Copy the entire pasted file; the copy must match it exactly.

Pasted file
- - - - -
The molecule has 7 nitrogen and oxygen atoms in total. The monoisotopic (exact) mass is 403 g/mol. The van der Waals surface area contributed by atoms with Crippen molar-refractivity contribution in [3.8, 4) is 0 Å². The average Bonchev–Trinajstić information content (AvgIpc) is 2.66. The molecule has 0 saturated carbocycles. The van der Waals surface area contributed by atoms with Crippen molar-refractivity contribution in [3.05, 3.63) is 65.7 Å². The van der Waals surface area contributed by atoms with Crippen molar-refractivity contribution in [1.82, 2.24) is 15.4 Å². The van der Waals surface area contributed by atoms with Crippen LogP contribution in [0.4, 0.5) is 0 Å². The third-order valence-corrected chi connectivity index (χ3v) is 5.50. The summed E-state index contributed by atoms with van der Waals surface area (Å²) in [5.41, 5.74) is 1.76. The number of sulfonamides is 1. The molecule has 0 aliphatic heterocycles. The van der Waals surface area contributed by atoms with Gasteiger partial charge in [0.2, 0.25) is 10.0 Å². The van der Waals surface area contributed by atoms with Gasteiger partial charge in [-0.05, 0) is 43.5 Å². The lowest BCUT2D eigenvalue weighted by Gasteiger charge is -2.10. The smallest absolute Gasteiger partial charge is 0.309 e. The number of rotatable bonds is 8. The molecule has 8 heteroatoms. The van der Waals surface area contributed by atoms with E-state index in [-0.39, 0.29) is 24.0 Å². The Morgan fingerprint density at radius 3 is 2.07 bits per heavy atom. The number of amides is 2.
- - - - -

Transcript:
The molecule has 7 nitrogen and oxygen atoms in total. The monoisotopic (exact) mass is 403 g/mol. The van der Waals surface area contributed by atoms with Crippen molar-refractivity contribution in [3.8, 4) is 0 Å². The average Bonchev–Trinajstić information content (AvgIpc) is 2.66. The molecule has 0 saturated carbocycles. The van der Waals surface area contributed by atoms with Crippen molar-refractivity contribution in [3.05, 3.63) is 65.7 Å². The van der Waals surface area contributed by atoms with Crippen molar-refractivity contribution in [1.82, 2.24) is 15.4 Å². The van der Waals surface area contributed by atoms with Crippen LogP contribution in [0.4, 0.5) is 0 Å². The third-order valence-corrected chi connectivity index (χ3v) is 5.50. The summed E-state index contributed by atoms with van der Waals surface area (Å²) in [5.41, 5.74) is 1.76. The number of sulfonamides is 1. The molecule has 0 aliphatic heterocycles. The van der Waals surface area contributed by atoms with Gasteiger partial charge in [0.2, 0.25) is 10.0 Å². The van der Waals surface area contributed by atoms with Gasteiger partial charge in [-0.05, 0) is 43.5 Å². The lowest BCUT2D eigenvalue weighted by Gasteiger charge is -2.10. The smallest absolute Gasteiger partial charge is 0.309 e. The number of rotatable bonds is 8. The molecule has 8 heteroatoms. The van der Waals surface area contributed by atoms with E-state index in [-0.39, 0.29) is 24.0 Å². The Morgan fingerprint density at radius 3 is 2.07 bits per heavy atom. The number of amides is 2.